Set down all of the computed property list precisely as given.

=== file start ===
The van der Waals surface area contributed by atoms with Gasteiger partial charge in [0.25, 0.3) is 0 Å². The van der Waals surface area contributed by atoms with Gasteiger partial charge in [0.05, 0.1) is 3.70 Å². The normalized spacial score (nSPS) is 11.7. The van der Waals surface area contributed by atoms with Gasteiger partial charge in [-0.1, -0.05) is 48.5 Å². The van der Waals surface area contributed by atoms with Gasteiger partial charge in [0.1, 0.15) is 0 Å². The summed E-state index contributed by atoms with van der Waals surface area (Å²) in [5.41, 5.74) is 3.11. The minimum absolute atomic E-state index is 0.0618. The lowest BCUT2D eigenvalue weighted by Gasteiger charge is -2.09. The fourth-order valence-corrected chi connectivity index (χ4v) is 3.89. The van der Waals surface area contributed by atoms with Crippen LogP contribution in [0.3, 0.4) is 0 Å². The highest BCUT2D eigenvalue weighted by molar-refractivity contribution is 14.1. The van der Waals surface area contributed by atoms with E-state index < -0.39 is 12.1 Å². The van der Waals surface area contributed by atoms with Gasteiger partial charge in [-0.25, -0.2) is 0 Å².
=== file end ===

The van der Waals surface area contributed by atoms with Gasteiger partial charge in [0.25, 0.3) is 0 Å². The van der Waals surface area contributed by atoms with Gasteiger partial charge in [0.05, 0.1) is 3.70 Å². The normalized spacial score (nSPS) is 11.7. The van der Waals surface area contributed by atoms with Gasteiger partial charge in [-0.1, -0.05) is 48.5 Å². The van der Waals surface area contributed by atoms with Gasteiger partial charge in [0.1, 0.15) is 0 Å². The summed E-state index contributed by atoms with van der Waals surface area (Å²) in [5.41, 5.74) is 3.11. The minimum absolute atomic E-state index is 0.0618. The lowest BCUT2D eigenvalue weighted by Gasteiger charge is -2.09. The fourth-order valence-corrected chi connectivity index (χ4v) is 3.89. The van der Waals surface area contributed by atoms with Crippen LogP contribution in [0.3, 0.4) is 0 Å². The highest BCUT2D eigenvalue weighted by molar-refractivity contribution is 14.1. The van der Waals surface area contributed by atoms with E-state index < -0.39 is 12.1 Å². The van der Waals surface area contributed by atoms with Gasteiger partial charge in [-0.25, -0.2) is 0 Å².